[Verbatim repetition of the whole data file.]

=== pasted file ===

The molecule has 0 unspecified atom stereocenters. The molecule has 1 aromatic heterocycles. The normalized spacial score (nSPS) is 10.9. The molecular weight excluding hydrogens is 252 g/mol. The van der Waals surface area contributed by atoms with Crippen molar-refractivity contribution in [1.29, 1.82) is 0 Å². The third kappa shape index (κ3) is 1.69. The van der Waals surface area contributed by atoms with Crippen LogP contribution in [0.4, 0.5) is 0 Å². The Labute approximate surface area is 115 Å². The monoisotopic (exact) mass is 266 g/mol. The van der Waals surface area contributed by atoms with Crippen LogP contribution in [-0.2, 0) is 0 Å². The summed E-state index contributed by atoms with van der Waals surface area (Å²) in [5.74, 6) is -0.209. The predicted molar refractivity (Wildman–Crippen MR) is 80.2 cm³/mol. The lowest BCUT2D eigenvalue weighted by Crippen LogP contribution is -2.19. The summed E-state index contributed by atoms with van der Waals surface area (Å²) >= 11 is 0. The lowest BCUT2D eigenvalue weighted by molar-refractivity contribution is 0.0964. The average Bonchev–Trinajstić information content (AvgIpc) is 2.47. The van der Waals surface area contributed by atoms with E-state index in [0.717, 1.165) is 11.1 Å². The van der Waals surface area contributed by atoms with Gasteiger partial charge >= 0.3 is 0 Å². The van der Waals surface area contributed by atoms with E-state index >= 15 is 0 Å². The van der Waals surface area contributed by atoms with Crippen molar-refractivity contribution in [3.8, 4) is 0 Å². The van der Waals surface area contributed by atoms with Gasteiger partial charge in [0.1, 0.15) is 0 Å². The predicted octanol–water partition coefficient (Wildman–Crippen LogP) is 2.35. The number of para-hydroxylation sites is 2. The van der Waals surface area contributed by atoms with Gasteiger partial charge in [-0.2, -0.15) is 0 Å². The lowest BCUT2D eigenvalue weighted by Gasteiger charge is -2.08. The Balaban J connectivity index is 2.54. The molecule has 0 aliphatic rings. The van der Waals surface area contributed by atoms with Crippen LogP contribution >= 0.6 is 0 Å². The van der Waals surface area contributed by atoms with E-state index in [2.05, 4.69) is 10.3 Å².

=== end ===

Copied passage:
The molecule has 0 unspecified atom stereocenters. The molecule has 1 aromatic heterocycles. The normalized spacial score (nSPS) is 10.9. The molecular weight excluding hydrogens is 252 g/mol. The van der Waals surface area contributed by atoms with Crippen molar-refractivity contribution in [1.29, 1.82) is 0 Å². The third kappa shape index (κ3) is 1.69. The van der Waals surface area contributed by atoms with Crippen LogP contribution in [0.4, 0.5) is 0 Å². The Labute approximate surface area is 115 Å². The monoisotopic (exact) mass is 266 g/mol. The van der Waals surface area contributed by atoms with Crippen LogP contribution in [-0.2, 0) is 0 Å². The summed E-state index contributed by atoms with van der Waals surface area (Å²) in [5.74, 6) is -0.209. The predicted molar refractivity (Wildman–Crippen MR) is 80.2 cm³/mol. The lowest BCUT2D eigenvalue weighted by Crippen LogP contribution is -2.19. The summed E-state index contributed by atoms with van der Waals surface area (Å²) >= 11 is 0. The lowest BCUT2D eigenvalue weighted by molar-refractivity contribution is 0.0964. The average Bonchev–Trinajstić information content (AvgIpc) is 2.47. The van der Waals surface area contributed by atoms with E-state index in [0.717, 1.165) is 11.1 Å². The van der Waals surface area contributed by atoms with Gasteiger partial charge >= 0.3 is 0 Å². The van der Waals surface area contributed by atoms with E-state index >= 15 is 0 Å². The van der Waals surface area contributed by atoms with Crippen molar-refractivity contribution in [3.8, 4) is 0 Å². The van der Waals surface area contributed by atoms with Gasteiger partial charge in [0.1, 0.15) is 0 Å². The predicted octanol–water partition coefficient (Wildman–Crippen LogP) is 2.35. The number of para-hydroxylation sites is 2. The van der Waals surface area contributed by atoms with Gasteiger partial charge in [-0.2, -0.15) is 0 Å². The lowest BCUT2D eigenvalue weighted by Gasteiger charge is -2.08. The Balaban J connectivity index is 2.54. The molecule has 0 aliphatic rings. The van der Waals surface area contributed by atoms with Crippen LogP contribution >= 0.6 is 0 Å². The van der Waals surface area contributed by atoms with E-state index in [2.05, 4.69) is 10.3 Å².